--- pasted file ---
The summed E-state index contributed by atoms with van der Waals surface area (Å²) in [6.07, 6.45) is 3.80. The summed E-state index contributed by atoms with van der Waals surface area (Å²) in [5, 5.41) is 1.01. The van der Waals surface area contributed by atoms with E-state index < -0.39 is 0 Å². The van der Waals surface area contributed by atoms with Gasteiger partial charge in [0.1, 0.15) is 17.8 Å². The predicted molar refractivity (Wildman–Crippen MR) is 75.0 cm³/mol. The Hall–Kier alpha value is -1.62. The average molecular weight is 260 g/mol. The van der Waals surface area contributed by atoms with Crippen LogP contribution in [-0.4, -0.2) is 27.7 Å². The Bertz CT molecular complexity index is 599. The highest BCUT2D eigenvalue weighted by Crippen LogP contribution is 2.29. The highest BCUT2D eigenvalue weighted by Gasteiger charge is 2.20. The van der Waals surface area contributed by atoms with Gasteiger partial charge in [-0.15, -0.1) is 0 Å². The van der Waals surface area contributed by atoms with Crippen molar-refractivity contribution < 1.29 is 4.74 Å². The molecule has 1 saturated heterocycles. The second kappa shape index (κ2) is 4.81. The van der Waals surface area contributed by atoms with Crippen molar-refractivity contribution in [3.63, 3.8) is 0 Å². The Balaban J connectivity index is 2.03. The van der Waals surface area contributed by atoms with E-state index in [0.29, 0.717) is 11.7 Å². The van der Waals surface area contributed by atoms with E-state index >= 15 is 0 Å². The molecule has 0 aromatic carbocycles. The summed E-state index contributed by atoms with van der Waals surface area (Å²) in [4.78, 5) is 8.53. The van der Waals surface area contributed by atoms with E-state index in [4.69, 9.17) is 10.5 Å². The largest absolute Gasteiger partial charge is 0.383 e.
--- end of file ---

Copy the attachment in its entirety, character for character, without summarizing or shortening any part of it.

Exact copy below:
The summed E-state index contributed by atoms with van der Waals surface area (Å²) in [6.07, 6.45) is 3.80. The summed E-state index contributed by atoms with van der Waals surface area (Å²) in [5, 5.41) is 1.01. The van der Waals surface area contributed by atoms with E-state index < -0.39 is 0 Å². The van der Waals surface area contributed by atoms with Gasteiger partial charge in [0.1, 0.15) is 17.8 Å². The predicted molar refractivity (Wildman–Crippen MR) is 75.0 cm³/mol. The Hall–Kier alpha value is -1.62. The average molecular weight is 260 g/mol. The van der Waals surface area contributed by atoms with Crippen LogP contribution in [-0.4, -0.2) is 27.7 Å². The Bertz CT molecular complexity index is 599. The highest BCUT2D eigenvalue weighted by Crippen LogP contribution is 2.29. The highest BCUT2D eigenvalue weighted by Gasteiger charge is 2.20. The van der Waals surface area contributed by atoms with Gasteiger partial charge in [-0.15, -0.1) is 0 Å². The van der Waals surface area contributed by atoms with Crippen molar-refractivity contribution < 1.29 is 4.74 Å². The molecule has 1 saturated heterocycles. The second kappa shape index (κ2) is 4.81. The van der Waals surface area contributed by atoms with Crippen molar-refractivity contribution in [3.63, 3.8) is 0 Å². The Balaban J connectivity index is 2.03. The van der Waals surface area contributed by atoms with E-state index in [0.29, 0.717) is 11.7 Å². The van der Waals surface area contributed by atoms with E-state index >= 15 is 0 Å². The molecule has 0 aromatic carbocycles. The summed E-state index contributed by atoms with van der Waals surface area (Å²) in [4.78, 5) is 8.53. The van der Waals surface area contributed by atoms with E-state index in [4.69, 9.17) is 10.5 Å². The largest absolute Gasteiger partial charge is 0.383 e.